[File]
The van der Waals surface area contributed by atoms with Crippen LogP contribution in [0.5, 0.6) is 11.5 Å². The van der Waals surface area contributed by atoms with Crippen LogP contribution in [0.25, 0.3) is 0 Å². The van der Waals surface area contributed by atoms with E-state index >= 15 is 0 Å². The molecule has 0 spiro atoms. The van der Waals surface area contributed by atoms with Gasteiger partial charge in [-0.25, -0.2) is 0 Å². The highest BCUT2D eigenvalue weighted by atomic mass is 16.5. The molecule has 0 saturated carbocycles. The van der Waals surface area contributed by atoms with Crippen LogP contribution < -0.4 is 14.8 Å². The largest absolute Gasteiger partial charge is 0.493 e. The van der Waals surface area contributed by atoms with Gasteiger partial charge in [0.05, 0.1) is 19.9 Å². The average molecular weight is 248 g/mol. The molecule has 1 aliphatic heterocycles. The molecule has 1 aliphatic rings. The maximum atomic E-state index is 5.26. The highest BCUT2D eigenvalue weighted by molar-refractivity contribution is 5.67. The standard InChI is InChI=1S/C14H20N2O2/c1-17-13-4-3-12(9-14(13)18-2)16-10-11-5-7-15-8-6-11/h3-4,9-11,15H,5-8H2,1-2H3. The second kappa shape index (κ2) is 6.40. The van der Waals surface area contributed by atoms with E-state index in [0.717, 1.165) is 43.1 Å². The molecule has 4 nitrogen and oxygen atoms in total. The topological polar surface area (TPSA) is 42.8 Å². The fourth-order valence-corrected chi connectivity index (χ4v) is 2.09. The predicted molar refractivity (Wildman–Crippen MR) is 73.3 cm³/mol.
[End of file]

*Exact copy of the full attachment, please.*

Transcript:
The van der Waals surface area contributed by atoms with Crippen LogP contribution in [0.5, 0.6) is 11.5 Å². The van der Waals surface area contributed by atoms with Crippen LogP contribution in [0.25, 0.3) is 0 Å². The van der Waals surface area contributed by atoms with E-state index >= 15 is 0 Å². The molecule has 0 spiro atoms. The van der Waals surface area contributed by atoms with Gasteiger partial charge in [-0.25, -0.2) is 0 Å². The highest BCUT2D eigenvalue weighted by atomic mass is 16.5. The molecule has 0 saturated carbocycles. The van der Waals surface area contributed by atoms with Crippen LogP contribution < -0.4 is 14.8 Å². The largest absolute Gasteiger partial charge is 0.493 e. The van der Waals surface area contributed by atoms with Gasteiger partial charge in [0.05, 0.1) is 19.9 Å². The average molecular weight is 248 g/mol. The molecule has 1 aliphatic heterocycles. The molecule has 1 aliphatic rings. The maximum atomic E-state index is 5.26. The highest BCUT2D eigenvalue weighted by molar-refractivity contribution is 5.67. The standard InChI is InChI=1S/C14H20N2O2/c1-17-13-4-3-12(9-14(13)18-2)16-10-11-5-7-15-8-6-11/h3-4,9-11,15H,5-8H2,1-2H3. The second kappa shape index (κ2) is 6.40. The van der Waals surface area contributed by atoms with E-state index in [0.717, 1.165) is 43.1 Å². The molecule has 4 nitrogen and oxygen atoms in total. The topological polar surface area (TPSA) is 42.8 Å². The fourth-order valence-corrected chi connectivity index (χ4v) is 2.09. The predicted molar refractivity (Wildman–Crippen MR) is 73.3 cm³/mol.